Planting the seeds for community health in Albuquerque’s South Valley

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Planting the Seeds for Community
Bright white salad turnips are harvested and bundled. “When you taste these, it’s like you’ve never had a turnip before,” says farm manager Joseph Alfaro.
Planting the Seeds for Community
Andrew Valverde, nephew of farm manager Joseph Alfaro, weighs and marks a bag of fresh-picked spinach greens.
Planting the Seeds for Community
Vibrant green and purple salad mesclun thrive at the Valle Encantado Farm in Albuquerque’s South Valley.
Planting the Seeds for Community
This season’s rainbow chard has grown large and leafy.
Planting the Seeds for Community
ACN’s staff rinse and bag fresh salad greens that will be purchased by a small cluster of North Valley Albuquerque Public Schools.
Planting the Seeds for Community
A variety of young new plants will soon be put in the soil. “We planted 200 tomato plants just today,” says farm manager Joseph Alfaro.
Show Caption
Planting the Seeds for Community
Planting the Seeds for Community
Planting the Seeds for Community
Planting the Seeds for Community
Planting the Seeds for Community
Planting the Seeds for Community

Down Five Points Road in the South Valley of Albuquerque, New Mexico, past yellowing dirt yards and one-story homes behind chain link fences, Joseph Alfaro looks out over 10 long rows of vibrant green and purple salad mesclun. Behind him five large hoop houses are brimming with carrot fronds, tomato plants and colorful rainbow chard. Just a couple years ago, this lot was an abandoned junkyard, full of trash and drug paraphernalia.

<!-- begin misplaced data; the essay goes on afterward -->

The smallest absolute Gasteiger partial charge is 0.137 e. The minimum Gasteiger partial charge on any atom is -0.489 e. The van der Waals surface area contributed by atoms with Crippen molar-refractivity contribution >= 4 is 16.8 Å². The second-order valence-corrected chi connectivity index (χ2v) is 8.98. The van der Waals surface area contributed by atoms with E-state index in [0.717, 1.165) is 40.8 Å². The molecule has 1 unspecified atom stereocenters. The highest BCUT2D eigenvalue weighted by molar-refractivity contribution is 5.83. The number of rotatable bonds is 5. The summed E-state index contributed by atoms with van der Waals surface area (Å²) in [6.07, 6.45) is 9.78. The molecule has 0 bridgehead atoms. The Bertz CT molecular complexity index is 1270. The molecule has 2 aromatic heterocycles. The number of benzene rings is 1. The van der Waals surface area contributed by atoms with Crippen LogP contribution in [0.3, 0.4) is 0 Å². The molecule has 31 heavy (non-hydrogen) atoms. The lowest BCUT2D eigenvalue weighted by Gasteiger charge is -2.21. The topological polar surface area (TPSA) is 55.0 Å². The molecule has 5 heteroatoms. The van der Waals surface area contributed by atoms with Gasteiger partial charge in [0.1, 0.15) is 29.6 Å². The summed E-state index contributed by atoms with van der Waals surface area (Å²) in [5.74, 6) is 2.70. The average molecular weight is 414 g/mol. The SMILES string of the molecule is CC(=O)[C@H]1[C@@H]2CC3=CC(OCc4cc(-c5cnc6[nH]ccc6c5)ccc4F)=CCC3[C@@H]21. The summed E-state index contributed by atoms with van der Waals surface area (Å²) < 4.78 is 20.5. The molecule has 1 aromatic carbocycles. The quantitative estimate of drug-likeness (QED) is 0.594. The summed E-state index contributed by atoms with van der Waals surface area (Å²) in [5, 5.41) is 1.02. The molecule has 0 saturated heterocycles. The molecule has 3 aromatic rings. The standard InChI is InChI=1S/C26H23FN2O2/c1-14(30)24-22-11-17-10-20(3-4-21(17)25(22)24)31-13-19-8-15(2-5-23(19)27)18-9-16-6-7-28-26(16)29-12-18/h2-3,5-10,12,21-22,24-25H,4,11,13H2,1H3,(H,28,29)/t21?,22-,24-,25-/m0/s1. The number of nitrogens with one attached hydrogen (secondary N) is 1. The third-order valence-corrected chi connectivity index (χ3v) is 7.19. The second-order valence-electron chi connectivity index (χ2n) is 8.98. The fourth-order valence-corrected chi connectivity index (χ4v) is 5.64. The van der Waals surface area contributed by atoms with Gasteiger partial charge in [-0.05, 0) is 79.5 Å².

“Now look at it,” Alfaro says proudly, “we have neighbors and local groups all around us involved. We’re growing food and we’re growing farmers. Ultimately, we’re growing lives.”

This small urban farm is a bright spot in a neighborhood often characterized by dismal statistics. The South Valley is a semi-rural area with limited access to quality health care and fresh food. It is one of the poorest areas in New Mexico, with about 95% of students receiving free or reduced lunch, a common measure of family economic security.

Alfaro is the farm manager of Valle Encantado Farms, one of the founding farms of the thriving Agri-Cultura Network (ACN). The ACN began in 2009 as a collaborative project between three South Valley community groups: La Plazita Institute, E-merging Communities and Valle Encantado, who benefitted from a farmer training program through the American Friends Service Committee (AFSC). The organizations came together to spur economic development in the area by supporting year-round, financially viable and self-sustainable producers. They learned how to grow using organic and sustainable methods, secured land and tools, and created jobs for local community members. As the farms flourished, the collective bloomed into a farmer-owned brokerage, to jointly sell their produce to markets and restaurants.